The most commonly used test in clinical trials is the clonoSEQ test; it’s an FDA-cleared diagnostic test. The way it works it looks for specific DNA sequences on the receptors of the cancer cells. So, each cancer cell has like a genetic barcode.  

Using the liquid part of the marrow, we can look for those cells that harbor that genetic barcode. 

And the test is so sensitive, we can find one in a million cells in a patient’s bone marrow aspirate. So, it’s a very sensitive test, but it is not yet approved for making treatment decisions. One way we can use it though is for prognostic information. So, a patient attaining minimal residual disease-negative status or MRD-negativity, probably will do better than someone who has MRD-positive disease.  

And there’s an emerging concept called sustained MRD negativity. So, let’s take an example of someone getting MRD testing at one year and two years after their stem cell transplant. The patient who is MRD-negative at both the one-year and two-year marks will likely do better than the one who is MRD-negative at one year but turns positive at the two-year mark. 

So, these are some of the new developments in molecular testing in multiple myeloma.  

What Tests Are Essential Before Choosing a Myeloma Treatment Approach?

What Tests Are Essential Before Choosing a Myeloma Treatment Approach? from Patient Empowerment Network on Vimeo.

Dr. Abdullah Khan, a myeloma specialist, discusses the types of tests that myeloma patients should undergo before choosing therapy, at diagnosis, and if they relapse.

Dr. Abdullah Khan is a hematologist specializing in multiple myeloma and plasma cell disorders at the Ohio State University Comprehensive Cancer Center – The James. Dr. Khan is also an assistant professor in the Division of Hematology at The Ohio State University. Learn more about Dr. Khan.

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How Do Test Results Impact Myeloma Treatment Options?


Transcript:

Katherine:

What testing should take place before choosing a myeloma treatment?  

Dr. Khan:

I thought I could answer this question in an indirect way first.  

Katherine:

Okay.  

Dr. Khan:

I just wanted to let the audience know that anyone, including those that are not in the medical field, can create an account with the nccn.org. That’s the National Comprehensive Cancer Network’s website.  

And from there they can download the myeloma guidelines, which are available to all myeloma providers as well. And in the guidelines, there are sections for workup, treatment, how to follow patients with myeloma, and many other things.   

So, going back to the question, the first patient encounter will likely include a thorough history and physical exam. Initial lab work includes blood counts, the serum chemistries so we know about the liver and kidney function, multiple myeloma markers. And patients about get very familiar with monoclonal protein, the serum immunoglobulins, and the serum-free light chains. 

These are used as the surrogates for responses when you’re undergoing treatment for the myeloma. We will also at the first visit probably also do a 24-hour urine collection, and that’s looking for the abnormal protein in the urine.  

There’s imaging. In the past, we used to do x-rays head to toe. That’s sometimes called the myeloma survey or the skeletal survey. But the new recommendations are actually looking for something a bit more sensitive.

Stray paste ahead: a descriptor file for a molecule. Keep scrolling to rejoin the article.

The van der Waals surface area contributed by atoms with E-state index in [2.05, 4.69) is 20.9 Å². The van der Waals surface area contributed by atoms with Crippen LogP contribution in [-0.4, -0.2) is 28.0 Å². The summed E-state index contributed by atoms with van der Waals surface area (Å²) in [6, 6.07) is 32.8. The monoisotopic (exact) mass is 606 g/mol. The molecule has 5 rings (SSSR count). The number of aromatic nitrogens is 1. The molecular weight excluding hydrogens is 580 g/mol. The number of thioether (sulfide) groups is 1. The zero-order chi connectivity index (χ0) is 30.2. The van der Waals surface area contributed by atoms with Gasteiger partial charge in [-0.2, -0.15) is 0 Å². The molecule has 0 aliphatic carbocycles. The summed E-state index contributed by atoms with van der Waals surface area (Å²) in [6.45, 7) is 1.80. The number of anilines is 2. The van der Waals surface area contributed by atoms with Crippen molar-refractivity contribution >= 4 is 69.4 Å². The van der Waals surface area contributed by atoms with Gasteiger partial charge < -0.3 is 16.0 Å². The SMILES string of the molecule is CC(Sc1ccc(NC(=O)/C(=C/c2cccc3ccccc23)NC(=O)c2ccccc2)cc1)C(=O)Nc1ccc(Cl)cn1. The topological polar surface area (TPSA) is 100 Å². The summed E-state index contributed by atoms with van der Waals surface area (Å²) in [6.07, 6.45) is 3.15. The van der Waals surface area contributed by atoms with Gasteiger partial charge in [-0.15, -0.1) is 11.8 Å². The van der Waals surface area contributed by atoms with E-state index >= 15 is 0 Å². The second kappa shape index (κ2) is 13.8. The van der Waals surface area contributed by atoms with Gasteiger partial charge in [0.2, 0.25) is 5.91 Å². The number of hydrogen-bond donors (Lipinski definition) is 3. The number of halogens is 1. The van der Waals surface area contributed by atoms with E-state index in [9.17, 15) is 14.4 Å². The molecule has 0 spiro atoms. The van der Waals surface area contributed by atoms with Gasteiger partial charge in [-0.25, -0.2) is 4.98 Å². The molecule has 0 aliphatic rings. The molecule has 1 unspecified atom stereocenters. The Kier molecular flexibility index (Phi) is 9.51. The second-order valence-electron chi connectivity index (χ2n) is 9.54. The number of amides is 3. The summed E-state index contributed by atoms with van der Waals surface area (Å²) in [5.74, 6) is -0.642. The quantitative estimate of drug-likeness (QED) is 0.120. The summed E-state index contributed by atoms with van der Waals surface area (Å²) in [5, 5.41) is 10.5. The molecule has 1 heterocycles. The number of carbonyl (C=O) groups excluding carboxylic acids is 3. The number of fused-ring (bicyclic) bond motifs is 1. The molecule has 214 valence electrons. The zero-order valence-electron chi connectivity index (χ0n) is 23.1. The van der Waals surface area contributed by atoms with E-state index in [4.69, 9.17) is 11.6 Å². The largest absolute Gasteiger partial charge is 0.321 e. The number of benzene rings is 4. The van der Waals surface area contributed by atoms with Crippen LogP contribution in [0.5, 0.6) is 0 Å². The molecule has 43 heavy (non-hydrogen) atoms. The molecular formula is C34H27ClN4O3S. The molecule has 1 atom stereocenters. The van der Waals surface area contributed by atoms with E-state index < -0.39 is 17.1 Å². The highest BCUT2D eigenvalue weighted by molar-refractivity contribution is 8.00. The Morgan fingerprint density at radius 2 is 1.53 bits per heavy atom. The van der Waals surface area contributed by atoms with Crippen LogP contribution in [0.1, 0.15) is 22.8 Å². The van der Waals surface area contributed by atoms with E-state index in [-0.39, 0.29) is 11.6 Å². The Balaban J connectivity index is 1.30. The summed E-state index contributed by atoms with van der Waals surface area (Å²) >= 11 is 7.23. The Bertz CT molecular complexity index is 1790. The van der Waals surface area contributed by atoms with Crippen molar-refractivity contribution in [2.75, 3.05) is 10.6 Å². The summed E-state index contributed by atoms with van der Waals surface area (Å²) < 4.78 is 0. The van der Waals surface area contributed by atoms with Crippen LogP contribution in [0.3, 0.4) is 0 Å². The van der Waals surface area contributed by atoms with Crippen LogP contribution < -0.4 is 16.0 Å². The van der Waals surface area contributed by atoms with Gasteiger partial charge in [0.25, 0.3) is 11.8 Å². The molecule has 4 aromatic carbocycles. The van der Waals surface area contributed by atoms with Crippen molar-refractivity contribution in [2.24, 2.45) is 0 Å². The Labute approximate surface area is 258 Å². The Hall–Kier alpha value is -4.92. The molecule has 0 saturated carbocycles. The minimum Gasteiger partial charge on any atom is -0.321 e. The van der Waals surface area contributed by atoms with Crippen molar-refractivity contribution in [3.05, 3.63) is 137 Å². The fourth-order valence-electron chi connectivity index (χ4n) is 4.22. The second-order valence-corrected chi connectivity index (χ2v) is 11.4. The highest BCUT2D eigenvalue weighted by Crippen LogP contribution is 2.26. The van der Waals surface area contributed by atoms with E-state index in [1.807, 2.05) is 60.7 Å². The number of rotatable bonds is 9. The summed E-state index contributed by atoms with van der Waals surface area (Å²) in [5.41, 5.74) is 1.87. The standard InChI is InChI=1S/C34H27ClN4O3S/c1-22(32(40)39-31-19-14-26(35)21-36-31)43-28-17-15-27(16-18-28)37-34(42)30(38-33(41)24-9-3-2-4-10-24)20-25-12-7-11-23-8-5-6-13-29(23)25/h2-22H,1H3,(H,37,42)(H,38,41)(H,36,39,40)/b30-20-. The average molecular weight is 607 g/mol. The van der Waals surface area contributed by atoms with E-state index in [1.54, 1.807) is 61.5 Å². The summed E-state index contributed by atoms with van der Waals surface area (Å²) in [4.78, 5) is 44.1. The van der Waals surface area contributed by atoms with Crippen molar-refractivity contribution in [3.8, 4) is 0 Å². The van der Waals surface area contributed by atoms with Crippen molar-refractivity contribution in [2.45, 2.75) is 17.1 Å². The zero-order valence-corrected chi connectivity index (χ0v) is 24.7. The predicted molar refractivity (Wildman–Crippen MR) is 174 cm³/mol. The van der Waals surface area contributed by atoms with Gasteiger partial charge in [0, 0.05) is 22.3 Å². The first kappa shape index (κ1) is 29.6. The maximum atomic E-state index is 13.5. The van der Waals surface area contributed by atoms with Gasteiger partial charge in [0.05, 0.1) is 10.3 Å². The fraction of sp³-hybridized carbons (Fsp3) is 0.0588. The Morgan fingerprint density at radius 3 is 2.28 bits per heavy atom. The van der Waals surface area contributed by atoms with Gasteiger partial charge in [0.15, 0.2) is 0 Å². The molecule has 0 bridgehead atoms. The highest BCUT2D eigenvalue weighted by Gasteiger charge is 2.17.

So, at our practice, what we do is a PET scan.  

So, that includes functional information as well the images themselves. And some institutions may do a PET scan head to toe using low-dose radiation. The final test we will do in patients with newly diagnosed myeloma is a bone marrow biopsy and an aspirate. 

So, the biopsy’s looking at the bone itself and the architecture. And the aspirate, you take the liquid part of the bone marrow, and you can ascertain a lot of information including the burden of myeloma when the patient’s newly diagnosed.  

Katherine:

What do you mean by “burden”?   

Dr. Khan:

You can quantify the number of cancerous plasma cells in the bone marrow. So, some of the information says you have a healthy amount of good bone marrow cells, 50 percent, 60 percent, for example, but of that 50 percent, 60 percent, maybe 80 percent is taken over by myeloma. So, you will get burden of myeloma information from there.  

Katherine:

What additional testing should take place following a relapse?  

Dr. Khan:

I’ll start that response by first talking about the types of relapses, and there are two broad categories. If we see the myeloma coming back as just the monoclonal protein going back up from its lowest, or maybe the serum-free light chain going up – and there are very specific criteria for what defiance a relapse. But if it’s just a number, we call it a biochemical relapse.  

On the other side, there’s a clinical relapse. And at that point, there might be new end organ damage. We’ve heard of the acronym CRAB when we’re describing myeloma. That stands for hypercalcemia, renal or kidney insufficiency, anemia, and bone disease. So, these are end organ damage directly from the multiple myeloma. 

So, typically, we’ll try to change the management at biochemical relapse, because a new organ injury may contribute to the patient’s frailty, or it might even limit the treatment options. The testing out of relapse is pretty similar to the first diagnosis. We’ll repeat the history and the physical example, the labs, imaging. And more often than not, I’ll also recommend a bone marrow biopsy to see is that myeloma changing genetically, and does it help me kind of determine new treatment options.  

Myeloma Expert Debunks Common Clinical Trial Misconceptions